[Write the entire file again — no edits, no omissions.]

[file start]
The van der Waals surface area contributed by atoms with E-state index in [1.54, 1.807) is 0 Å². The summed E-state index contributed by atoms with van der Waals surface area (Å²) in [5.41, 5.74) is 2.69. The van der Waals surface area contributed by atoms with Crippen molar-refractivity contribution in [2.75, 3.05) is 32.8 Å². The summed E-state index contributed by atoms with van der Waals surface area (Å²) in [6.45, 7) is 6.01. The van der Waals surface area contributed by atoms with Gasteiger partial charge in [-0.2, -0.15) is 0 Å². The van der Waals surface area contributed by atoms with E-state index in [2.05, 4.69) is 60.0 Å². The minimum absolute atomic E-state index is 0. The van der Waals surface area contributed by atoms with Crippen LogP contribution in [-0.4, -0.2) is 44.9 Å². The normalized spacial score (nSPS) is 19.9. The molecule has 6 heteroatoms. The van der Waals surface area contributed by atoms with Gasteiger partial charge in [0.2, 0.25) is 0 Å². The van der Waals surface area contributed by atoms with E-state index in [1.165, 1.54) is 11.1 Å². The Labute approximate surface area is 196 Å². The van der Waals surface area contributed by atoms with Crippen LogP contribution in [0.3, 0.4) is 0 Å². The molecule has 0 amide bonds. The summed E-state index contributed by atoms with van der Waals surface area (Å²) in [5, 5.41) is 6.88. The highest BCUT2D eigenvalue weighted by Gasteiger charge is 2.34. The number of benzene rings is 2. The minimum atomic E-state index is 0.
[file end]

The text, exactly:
The van der Waals surface area contributed by atoms with E-state index in [1.54, 1.807) is 0 Å². The summed E-state index contributed by atoms with van der Waals surface area (Å²) in [5.41, 5.74) is 2.69. The van der Waals surface area contributed by atoms with Crippen molar-refractivity contribution in [2.75, 3.05) is 32.8 Å². The summed E-state index contributed by atoms with van der Waals surface area (Å²) in [6.45, 7) is 6.01. The van der Waals surface area contributed by atoms with Gasteiger partial charge in [-0.2, -0.15) is 0 Å². The van der Waals surface area contributed by atoms with E-state index in [2.05, 4.69) is 60.0 Å². The minimum absolute atomic E-state index is 0. The van der Waals surface area contributed by atoms with Crippen LogP contribution in [-0.4, -0.2) is 44.9 Å². The normalized spacial score (nSPS) is 19.9. The molecule has 6 heteroatoms. The van der Waals surface area contributed by atoms with Gasteiger partial charge in [0.2, 0.25) is 0 Å². The van der Waals surface area contributed by atoms with E-state index in [1.165, 1.54) is 11.1 Å². The Labute approximate surface area is 196 Å². The van der Waals surface area contributed by atoms with Crippen LogP contribution in [0.3, 0.4) is 0 Å². The molecule has 0 amide bonds. The summed E-state index contributed by atoms with van der Waals surface area (Å²) in [5, 5.41) is 6.88. The highest BCUT2D eigenvalue weighted by Gasteiger charge is 2.34. The number of benzene rings is 2. The minimum atomic E-state index is 0.